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Other countries do not see the German energy transition as a role model

Protester holding a sign that reads "We know what we want: CO2-tax immediately!"

The Federal Government repeatedly claims the global role model function of the double exit from nuclear power and coal. But especially in the immediate neighbor countries, energy experts are little inclined to emulate Germany. According to a survey, most expect the German economy to weaken.

The political rationale for the German energy transition primarily includes its role model function for the rest of the world. "Who, if not us, should show that you can counter climate change," Merkel said recently in the Bundestag. This formulation has become a mantra for Merkel's policies. This is the only way to justify the total reorganization of German energy supply to the service of the global climate given a share of around two percent in man-made CO2 emissions. But does the rest of the world see Germany as a model of energy policy, to emulate?

Barely. At least that's the result of a study by the World Energy Council. It is significant that just from the immediate neighbors in Europe Germany's energy transition is not considered as worthy of emulation. The further away (and probably less informed about the German energy reality), the greater the energy policy reputation of Germany.

The World Energy Council surveys the global network of experts every two years as part of the study "A blueprint for the world - How does the world see the German energy transition?" 77% of the 119 energy experts from 60 countries surveyed worldwide stated that the German energy transition has been observed, and led to discussions or even concrete measures in their countries. The assessment of German energy policy is very different: 11% of European experts rate German energy policy as a blueprint for the world, compared to 43% of experts from outside the EU. But that does not mean that Europeans do not share the climate protection goal. On the contrary: While climate protection is the most important motivation for an energy turnaround at home for European experts (58%), economic growth outside Europe comes first with 26%, security (23%) and access to energy (17%).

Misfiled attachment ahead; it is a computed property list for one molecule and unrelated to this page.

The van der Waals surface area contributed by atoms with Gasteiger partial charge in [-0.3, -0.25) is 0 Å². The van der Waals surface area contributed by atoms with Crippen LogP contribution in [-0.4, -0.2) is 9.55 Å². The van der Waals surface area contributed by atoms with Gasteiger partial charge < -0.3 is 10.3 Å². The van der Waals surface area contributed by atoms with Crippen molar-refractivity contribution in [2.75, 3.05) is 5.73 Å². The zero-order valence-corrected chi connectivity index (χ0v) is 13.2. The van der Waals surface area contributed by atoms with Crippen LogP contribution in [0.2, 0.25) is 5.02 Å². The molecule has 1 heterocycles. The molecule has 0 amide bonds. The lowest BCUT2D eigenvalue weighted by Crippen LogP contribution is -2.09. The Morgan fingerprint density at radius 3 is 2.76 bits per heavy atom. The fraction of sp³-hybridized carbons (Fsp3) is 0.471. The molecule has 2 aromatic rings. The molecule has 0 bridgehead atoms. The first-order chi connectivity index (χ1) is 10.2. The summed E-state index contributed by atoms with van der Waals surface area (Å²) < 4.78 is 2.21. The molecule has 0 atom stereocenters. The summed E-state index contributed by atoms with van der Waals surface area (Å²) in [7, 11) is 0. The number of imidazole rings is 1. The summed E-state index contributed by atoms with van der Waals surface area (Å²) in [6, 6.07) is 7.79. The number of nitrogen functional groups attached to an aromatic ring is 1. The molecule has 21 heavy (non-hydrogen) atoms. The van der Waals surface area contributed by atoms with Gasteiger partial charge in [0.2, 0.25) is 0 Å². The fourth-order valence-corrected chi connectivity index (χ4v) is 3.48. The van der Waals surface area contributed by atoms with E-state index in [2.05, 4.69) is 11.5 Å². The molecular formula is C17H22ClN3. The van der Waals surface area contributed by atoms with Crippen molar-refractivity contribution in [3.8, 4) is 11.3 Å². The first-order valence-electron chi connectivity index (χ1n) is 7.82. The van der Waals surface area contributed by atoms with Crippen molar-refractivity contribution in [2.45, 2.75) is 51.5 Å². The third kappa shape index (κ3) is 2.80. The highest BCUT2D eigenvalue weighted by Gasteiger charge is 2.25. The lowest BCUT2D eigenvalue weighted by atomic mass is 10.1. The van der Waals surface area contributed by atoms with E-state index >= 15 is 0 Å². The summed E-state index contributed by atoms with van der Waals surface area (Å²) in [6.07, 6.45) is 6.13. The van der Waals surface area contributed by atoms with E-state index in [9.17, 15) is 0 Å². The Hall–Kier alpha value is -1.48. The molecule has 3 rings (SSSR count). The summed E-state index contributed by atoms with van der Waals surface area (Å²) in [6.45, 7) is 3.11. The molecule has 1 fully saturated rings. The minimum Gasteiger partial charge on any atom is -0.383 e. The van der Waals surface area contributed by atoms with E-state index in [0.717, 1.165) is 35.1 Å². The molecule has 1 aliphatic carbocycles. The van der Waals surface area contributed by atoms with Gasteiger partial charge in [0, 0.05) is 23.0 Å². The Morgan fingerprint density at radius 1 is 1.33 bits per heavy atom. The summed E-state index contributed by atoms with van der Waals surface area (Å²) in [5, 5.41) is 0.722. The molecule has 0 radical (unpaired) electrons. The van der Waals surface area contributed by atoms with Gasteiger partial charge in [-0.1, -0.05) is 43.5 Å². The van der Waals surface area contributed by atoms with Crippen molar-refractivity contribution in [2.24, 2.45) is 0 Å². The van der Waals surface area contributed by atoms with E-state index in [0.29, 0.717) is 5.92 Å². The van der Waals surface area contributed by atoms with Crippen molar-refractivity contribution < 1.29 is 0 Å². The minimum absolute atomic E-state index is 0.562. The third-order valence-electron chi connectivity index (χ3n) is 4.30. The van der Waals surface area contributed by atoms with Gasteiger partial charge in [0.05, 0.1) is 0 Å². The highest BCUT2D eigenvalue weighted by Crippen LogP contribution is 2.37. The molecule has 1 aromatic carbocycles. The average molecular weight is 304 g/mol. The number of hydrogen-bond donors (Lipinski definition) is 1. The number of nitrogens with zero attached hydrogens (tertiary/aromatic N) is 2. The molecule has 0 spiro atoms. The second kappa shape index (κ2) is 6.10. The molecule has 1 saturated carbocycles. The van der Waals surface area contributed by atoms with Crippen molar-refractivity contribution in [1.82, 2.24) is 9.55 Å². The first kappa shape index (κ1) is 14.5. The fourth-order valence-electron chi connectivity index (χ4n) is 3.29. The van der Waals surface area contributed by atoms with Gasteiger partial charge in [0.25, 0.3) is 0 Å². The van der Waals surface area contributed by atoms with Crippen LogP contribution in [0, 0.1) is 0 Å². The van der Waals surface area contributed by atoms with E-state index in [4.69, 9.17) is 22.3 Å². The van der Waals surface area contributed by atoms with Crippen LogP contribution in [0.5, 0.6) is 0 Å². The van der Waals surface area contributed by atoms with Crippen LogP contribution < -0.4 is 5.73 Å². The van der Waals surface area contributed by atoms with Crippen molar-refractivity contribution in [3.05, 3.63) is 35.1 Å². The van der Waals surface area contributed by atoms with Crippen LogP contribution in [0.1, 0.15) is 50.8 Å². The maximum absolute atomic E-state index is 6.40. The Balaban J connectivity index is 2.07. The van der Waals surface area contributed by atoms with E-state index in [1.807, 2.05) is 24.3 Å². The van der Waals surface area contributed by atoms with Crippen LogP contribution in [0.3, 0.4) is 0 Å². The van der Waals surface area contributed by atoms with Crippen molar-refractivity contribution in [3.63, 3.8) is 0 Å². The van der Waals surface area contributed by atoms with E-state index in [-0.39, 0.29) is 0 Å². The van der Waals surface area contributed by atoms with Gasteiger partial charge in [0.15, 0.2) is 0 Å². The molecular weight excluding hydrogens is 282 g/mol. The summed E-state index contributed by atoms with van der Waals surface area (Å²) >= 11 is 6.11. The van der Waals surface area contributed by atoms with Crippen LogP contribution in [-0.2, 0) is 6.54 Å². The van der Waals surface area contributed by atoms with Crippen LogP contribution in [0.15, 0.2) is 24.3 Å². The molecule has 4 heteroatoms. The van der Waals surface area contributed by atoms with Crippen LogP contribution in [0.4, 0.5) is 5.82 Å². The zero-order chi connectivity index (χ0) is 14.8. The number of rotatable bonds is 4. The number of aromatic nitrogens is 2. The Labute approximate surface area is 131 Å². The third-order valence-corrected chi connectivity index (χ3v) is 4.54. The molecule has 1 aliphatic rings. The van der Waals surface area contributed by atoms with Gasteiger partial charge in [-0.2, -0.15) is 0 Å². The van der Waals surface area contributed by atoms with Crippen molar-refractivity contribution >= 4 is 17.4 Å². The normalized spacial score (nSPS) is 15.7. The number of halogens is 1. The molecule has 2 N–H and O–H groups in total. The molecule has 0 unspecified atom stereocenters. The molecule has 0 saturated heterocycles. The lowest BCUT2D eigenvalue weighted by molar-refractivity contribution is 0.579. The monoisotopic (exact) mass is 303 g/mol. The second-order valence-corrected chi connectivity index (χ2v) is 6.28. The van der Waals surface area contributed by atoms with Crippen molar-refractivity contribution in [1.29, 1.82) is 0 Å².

How the energy transition in Germany will affect economic strength is controversial: According to the survey, 67% of European experts expect Germany's economic power to weaken by 2030. In contrast, there is a majority of experts from outside Europe, who will continue to do so in the medium term by 2030 (57 %) or expect a strengthening of economic power in the long term by 2050 (84%). "The results show that it is still unclear how energy policy will affect Germany's economic strength. Only when the energy turnaround has a positive economic effect will countries outside Europe in particular take more examples,” comments Carsten Rolle, Managing Director of the World Energy Council.

The willingness to accept higher energy prices for climate protection is also rated higher in Europe, at least for households. Half of the European experts believe that the population would accept up to 20% higher energy prices for more climate protection. The rest of the world is more skeptical: the majority do not believe that there is a willingness for higher energy prices for climate protection for households (66%) and industry (57%). At the same time, over 80% of all respondents see CO2 pricing as an important measure for climate protection.

The contradiction shows that the willingness for climate protection to accept losses in purchasing power, which are now expected of Germans, does not exist in the rest of the world. In other words: you'd better wait and see how the Germans fare with the energy transition before following them.

Tichys Einblick

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